Monthly Archives: April 2020

Tone Poem Tuesday (Wednesday Edition)

No excuse, I just didn’t get to it yesterday. You get what you pay for, folks! But anyway, a repeat of a favorite work of mine. This twenty-minute concert overture by Edward Elgar is lyrical and exciting. It reminds me … Continue reading

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Words, and a bird

After a long period–more than a year!–in which I have been mainly focused on editing drafts of various manuscripts, I am finally back to actually drafting one. It’s Book Two of Seaflame!, which you may remember by its old not-actual-title … Continue reading

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Something for Thursday (Friday edition)

Sorry to be a day late, but I had my regular shift at work yesterday, combined with my weekly grocery shopping, combined with having to go back in to work to assist with an overtime job (installing a new refrigerated … Continue reading

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Tone Poem Tuesday

Baroque music hasn’t always been my cup of tea, but I’ve made strides in its direction over the years. And even when I wasn’t a big Baroque fan, I’ve always rather liked the music of George Frideric Handel. There’s a … Continue reading

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Poetical Excursion: “The Ruin”, from the Anglo-Saxon

This poem is fascinating in that it seems to anticipate Shelley and Ozymandias by almost a thousand years. It describes in some depth the ruins of a Roman city, which has fallen into decay and disrepair, and juxtaposing that imagery … Continue reading

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Something for Thursday

I’ve always loved Loreena McKennitt’s music, although I did lose track of her for a while. It turns out that she had a new album in 2018, called Lost Souls. Here is the first track from that album, “Spanish Guitars … Continue reading

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Tone Poem Tuesday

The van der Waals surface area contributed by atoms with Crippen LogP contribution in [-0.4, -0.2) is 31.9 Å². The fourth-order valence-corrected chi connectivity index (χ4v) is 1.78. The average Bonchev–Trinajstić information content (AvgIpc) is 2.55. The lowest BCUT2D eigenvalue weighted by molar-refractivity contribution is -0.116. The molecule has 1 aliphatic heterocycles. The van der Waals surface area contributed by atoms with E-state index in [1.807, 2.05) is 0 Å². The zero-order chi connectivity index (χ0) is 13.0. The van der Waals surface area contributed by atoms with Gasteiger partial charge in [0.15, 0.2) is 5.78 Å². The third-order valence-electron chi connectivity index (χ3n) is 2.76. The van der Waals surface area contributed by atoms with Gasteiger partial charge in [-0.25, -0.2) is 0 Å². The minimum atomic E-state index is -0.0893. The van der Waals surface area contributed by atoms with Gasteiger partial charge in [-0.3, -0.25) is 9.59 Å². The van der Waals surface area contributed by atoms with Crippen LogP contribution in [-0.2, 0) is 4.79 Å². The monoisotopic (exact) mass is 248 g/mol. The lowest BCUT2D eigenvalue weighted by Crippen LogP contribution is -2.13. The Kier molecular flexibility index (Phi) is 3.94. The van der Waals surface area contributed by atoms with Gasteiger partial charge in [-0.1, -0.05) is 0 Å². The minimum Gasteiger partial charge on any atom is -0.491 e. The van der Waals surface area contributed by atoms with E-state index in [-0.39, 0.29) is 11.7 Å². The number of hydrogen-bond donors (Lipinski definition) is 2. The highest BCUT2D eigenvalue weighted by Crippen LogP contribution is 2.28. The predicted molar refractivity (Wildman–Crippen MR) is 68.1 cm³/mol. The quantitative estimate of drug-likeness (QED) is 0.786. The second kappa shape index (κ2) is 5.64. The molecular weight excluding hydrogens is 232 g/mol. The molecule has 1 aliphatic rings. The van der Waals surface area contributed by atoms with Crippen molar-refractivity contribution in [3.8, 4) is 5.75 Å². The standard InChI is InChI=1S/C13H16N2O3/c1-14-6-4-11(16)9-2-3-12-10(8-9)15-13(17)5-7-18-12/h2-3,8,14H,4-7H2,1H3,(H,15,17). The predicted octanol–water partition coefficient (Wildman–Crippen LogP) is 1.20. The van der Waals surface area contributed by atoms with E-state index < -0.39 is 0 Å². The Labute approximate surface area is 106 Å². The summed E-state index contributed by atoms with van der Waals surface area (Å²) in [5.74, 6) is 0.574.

I could do some historical research on this piece, but…nah. Just enjoy the theatrics. Here’s Tchaikovsky’s 1812 Overture, with chorus! You don’t hear the choral version all that often. Share This Post

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Beethoven: the “Hunt” Sonata

Beethoven’s Piano Sonata No. 18 (Op. 31, No. 3) has been a favorite piece of mine for years…and for years I didn’t know what it was. I first heard part of it–not the whole work, but a single movement–at my … Continue reading

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From the Books: A MAN ON THE MOON (Apollo 13 at 50)

Fifty years ago today, a Saturn V rocket blasted off from Cape Kennedy Spaceport. The destination of the three-man crew–astronauts Jim Lovell, Fred Haise, and Jack Swigert–in the command module perched atop the rocket was the Fra Mauro Highlands on … Continue reading

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Something for Thursday

If you’ve ever been around piano students or piano teachers, you’ve heard this work of Beethoven’s. The Sonata No. 8 in C minor, also known as the Pathetique, is often a young pianist’s first entrance into the world of the … Continue reading

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